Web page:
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The Democrats contend that Trump had no interest in a broad effort to fight corruption in Ukraine, as some Republicans have claimed, just that Zelenskiy announce the investigation of the Bidens.
After a 55-day delay, Trump released the military assistance in September without Zelenskiy launching the probes, which Republicans say is proof Trump did not engage in a reciprocal quid pro quo deal - the politically tinged investigations in exchange for the defense aid.
Trump's lawyers say he was carrying out legitimate foreign relations with the eastern European country, did nothing wrong and should be quickly acquitted. They claim the House of Representatives rushed to impeach Trump in a flawed process in which the president was not treated fairly.
Even as the trial moves to the center of the allegations against Trump, he remains all but certain to be exonerated. A two-thirds vote in the 100-member Senate would be needed to convict Trump and remove him from office. But Republicans hold a 53-47 majority in the chamber, and no Republican has called for his ouster.
In the marathon Tuesday debate, Republicans used their control of the Senate to reject all Democratic efforts to subpoena White House, State Department and Defense Department documents related to Trump's Ukraine actions, and such key witnesses as former national security adviser John Bolton and acting White House chief of staff Mick Mulvaney. Republicans won all of the votes along party line tallies of 53-47, except for one that went 52-48 in their favor.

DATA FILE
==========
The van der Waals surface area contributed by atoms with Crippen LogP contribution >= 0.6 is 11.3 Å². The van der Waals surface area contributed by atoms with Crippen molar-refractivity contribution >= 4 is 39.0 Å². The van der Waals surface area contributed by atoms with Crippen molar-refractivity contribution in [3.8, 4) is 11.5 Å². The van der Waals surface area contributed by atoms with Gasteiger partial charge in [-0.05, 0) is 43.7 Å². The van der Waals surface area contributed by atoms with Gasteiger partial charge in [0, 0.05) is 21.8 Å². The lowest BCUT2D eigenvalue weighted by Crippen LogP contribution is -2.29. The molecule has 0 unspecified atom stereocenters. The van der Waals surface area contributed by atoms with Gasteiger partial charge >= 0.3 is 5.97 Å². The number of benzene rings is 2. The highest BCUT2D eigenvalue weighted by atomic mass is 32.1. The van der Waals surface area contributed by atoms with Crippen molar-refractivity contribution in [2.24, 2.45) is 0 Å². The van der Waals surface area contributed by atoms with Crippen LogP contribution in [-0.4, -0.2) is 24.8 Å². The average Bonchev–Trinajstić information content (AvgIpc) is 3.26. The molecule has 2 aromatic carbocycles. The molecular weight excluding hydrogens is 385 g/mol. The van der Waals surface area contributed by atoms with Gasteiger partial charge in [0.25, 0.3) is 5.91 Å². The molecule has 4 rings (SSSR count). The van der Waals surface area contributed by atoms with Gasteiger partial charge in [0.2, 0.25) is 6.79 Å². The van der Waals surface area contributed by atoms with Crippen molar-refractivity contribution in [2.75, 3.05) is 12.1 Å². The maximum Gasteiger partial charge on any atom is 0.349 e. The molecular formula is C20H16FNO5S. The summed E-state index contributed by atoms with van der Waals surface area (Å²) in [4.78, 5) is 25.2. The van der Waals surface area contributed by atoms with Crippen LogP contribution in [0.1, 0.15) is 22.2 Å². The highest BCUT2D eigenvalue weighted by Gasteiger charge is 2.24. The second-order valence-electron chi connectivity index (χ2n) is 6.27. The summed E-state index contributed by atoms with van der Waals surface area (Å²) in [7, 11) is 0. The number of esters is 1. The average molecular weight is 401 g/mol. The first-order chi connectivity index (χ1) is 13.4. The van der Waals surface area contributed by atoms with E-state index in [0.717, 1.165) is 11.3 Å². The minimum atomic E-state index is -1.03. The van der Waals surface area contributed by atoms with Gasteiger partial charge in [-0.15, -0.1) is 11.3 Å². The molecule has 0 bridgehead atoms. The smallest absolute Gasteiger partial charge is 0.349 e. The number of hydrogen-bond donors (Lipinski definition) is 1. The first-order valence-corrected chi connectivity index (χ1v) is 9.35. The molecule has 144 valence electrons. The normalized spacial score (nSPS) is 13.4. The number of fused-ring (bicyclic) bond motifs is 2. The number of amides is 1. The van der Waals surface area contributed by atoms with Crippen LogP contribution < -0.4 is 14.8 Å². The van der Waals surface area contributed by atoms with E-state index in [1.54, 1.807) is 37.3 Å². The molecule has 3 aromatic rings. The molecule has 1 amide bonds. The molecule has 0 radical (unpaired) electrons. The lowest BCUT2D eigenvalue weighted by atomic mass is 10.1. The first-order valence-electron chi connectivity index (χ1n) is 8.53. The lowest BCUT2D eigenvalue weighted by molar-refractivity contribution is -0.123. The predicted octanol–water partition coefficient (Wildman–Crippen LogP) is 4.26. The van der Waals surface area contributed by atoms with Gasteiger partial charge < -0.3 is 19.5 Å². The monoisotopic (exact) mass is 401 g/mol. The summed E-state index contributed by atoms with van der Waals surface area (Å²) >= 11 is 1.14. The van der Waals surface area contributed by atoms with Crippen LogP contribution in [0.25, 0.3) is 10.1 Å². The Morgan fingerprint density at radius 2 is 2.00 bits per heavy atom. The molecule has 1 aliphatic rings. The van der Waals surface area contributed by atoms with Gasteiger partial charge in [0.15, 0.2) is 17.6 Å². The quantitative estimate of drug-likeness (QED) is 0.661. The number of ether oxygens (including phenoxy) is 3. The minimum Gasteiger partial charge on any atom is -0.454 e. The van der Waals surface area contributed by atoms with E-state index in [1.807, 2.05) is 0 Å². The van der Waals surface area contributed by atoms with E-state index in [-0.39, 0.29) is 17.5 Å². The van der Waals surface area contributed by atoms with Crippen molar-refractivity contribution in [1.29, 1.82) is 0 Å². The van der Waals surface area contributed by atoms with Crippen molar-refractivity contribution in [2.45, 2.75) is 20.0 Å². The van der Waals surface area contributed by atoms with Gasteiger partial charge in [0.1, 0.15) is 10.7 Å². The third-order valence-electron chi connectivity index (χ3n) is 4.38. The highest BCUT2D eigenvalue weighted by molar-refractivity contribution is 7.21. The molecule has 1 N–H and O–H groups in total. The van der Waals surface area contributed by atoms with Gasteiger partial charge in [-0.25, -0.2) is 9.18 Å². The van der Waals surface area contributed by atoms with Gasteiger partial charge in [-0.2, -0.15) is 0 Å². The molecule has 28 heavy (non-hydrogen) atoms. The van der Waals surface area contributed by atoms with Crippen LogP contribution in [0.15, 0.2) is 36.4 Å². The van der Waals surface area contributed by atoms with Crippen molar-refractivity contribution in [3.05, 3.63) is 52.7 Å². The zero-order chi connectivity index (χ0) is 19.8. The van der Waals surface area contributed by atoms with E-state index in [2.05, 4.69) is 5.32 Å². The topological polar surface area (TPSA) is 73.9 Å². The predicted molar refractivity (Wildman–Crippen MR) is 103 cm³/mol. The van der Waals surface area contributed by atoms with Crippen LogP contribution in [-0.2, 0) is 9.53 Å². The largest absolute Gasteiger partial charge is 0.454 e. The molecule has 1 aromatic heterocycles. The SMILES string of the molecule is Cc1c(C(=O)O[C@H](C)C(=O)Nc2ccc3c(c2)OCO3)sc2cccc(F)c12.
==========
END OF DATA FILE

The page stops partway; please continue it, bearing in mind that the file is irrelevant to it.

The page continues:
Before the Wednesday session, Senate Democratic Leader Chuck Schumer said the Republican votes against subpoenas for documents and witnesses shows Republican lawmakers "don't want a fair trial. It was a dark day and a dark night for the Senate."
He contended that the House managers prosecuting Trump had made a "very clear and convincing case" about his guilt, while Trump's White House lawyers were "unprepared, confused and totally unconvincing."
Under the trial rules laid out by Senate Majority Leader Mitch McConnell, votes on subpoenaing documents and witnesses could occur again after the two sides present their cases and senators have a chance to ask questions of the House managers and Trump lawyers. Democrats would need four Republican senators to go against McConnell's wishes and vote with them to call the Trump administration officials for sworn testimony.
Trump has almost daily ridiculed the Democratic impeachment effort targeting him and did again from Davos, Switzerland, where he attended the World Economic Forum.